Age — What’s in a Number?

In the last class until late February we followed up on how this idea of linear time impacts our perceptions of who we are and the nature of life.

We talked about birthdays, especially those big threshold birthdays that seem ever more daunting. I have a friend who is turning 75 and is terrified of the age. She didn’t know why until she realized that a good friend had died at the age of 75. This is one of the ways we latch on to numbers and turn them into bogeymen.

My beloved aunt was sure she would die at the age of 73. After all her mother and sister both died at that age. Therefore, she would too. It made no difference when we would mention that both of them had been lifelong smokers with emphysema and related issues and she had never smoked. No, to die at 73 was her destiny.

So my phone call to her on her 74th birthday was sweet indeed. It was as if she had been given a whole new life. She is now in her mid-80’s and happier than she was in her 60’s when she foretold her own death.

The husband of a meditator in our group is quite certain he will die this year. He says he has always known that this is the age he will die. He may well do so. Any of us might die this year. Who knows? Like my aunt, nothing anyone says can dissuade him from this belief. So I told his wife that if this was the last year of his life, perhaps he could follow Stephen Levine’s book A Year to Live: How to Live this Year as if It Were Your Last. That way whether he dies this year or not, it will have been a rich skillful experience of living fully.

If we were not so attached to this imaginary time line, if we could sense into the spaciousness and compassionate nature of simply being alive in this moment, at one with the cycles and seasons of the natural world, we would be less inclined to vest an imaginary number or date with so much significance. We would be able to release set ideas about what it is to be a certain age, stop hemming ourselves in about what we are able or not able to do, based on a number rather than our sense of being in this moment.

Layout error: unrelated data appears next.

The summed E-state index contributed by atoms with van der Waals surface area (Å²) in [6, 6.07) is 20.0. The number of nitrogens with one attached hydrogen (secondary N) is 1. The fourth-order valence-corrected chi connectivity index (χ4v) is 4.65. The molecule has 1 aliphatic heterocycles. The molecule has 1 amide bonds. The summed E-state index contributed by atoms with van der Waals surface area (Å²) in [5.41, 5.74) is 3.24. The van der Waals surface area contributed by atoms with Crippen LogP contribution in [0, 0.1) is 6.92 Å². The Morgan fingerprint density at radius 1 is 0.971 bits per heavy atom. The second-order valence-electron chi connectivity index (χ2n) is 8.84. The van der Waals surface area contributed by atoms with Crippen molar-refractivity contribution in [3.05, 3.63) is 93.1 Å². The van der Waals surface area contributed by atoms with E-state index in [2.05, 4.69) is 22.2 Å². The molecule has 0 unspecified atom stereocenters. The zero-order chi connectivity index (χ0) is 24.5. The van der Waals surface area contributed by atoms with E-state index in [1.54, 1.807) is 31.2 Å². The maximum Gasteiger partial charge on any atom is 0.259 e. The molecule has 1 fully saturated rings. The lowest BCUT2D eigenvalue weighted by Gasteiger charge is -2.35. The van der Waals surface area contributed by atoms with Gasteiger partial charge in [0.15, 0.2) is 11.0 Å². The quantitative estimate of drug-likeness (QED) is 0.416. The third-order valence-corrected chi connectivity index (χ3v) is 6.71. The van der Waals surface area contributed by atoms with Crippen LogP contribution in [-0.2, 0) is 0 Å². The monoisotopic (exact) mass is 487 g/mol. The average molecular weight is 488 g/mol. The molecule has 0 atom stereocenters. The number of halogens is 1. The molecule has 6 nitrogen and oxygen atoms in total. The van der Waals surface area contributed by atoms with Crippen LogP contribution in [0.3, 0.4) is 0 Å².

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This is the last dharma talk until the end of February as our class is on hiatus. In the interim I encourage you to look over the topics on the right side of this blog and find ones of interest to you. Combine the reading of one post with a meditation before or after. This could be your daily practice, or you could set aside time once a week to read. There are 170 posts. Even for those of you who have read them all, you will find something new now, because you are in a different state of mind and facing different challenges than when you read it before. So explore the blog freely. And please comment at the bottom of any post you read. Just click on ‘QUESTIONS & COMMENTS.’ I would love to read what you have to share or have the opportunity to answer any questions you may have.


If you are new to meditating or feel the need of refreshment instruction, please notice that at the top of this blog there is a tab for a separate page that offers basic meditation instruction. The development of a daily practice of meditation is the greatest gift any of us can give ourselves, for through it we access wisdom, compassion and appreciation for this gift of life in all its seasons.

2 thoughts on “Age — What’s in a Number?

  1. Mindy Zimmerman

    Thank you for this deliciously rich topic. As I approach a birthday next week I find myself wanting to make doctor appointments to make sure my body is still functioning the way I want it to in order to approach the next decade healthy. As I work with people who face health issues I can't help but wonder, “what's going to happen to me?” It is a constant daily meditation to bring myself back to the here and now and be grateful for my life today. Such a good lesson about looking at worry and the fear of future unknowns. Staying aware of this moment, this breath, no matter how labored, weak or full, I am able to notice and slow down. May our lives be full and rich no matter how long we walk this earth.

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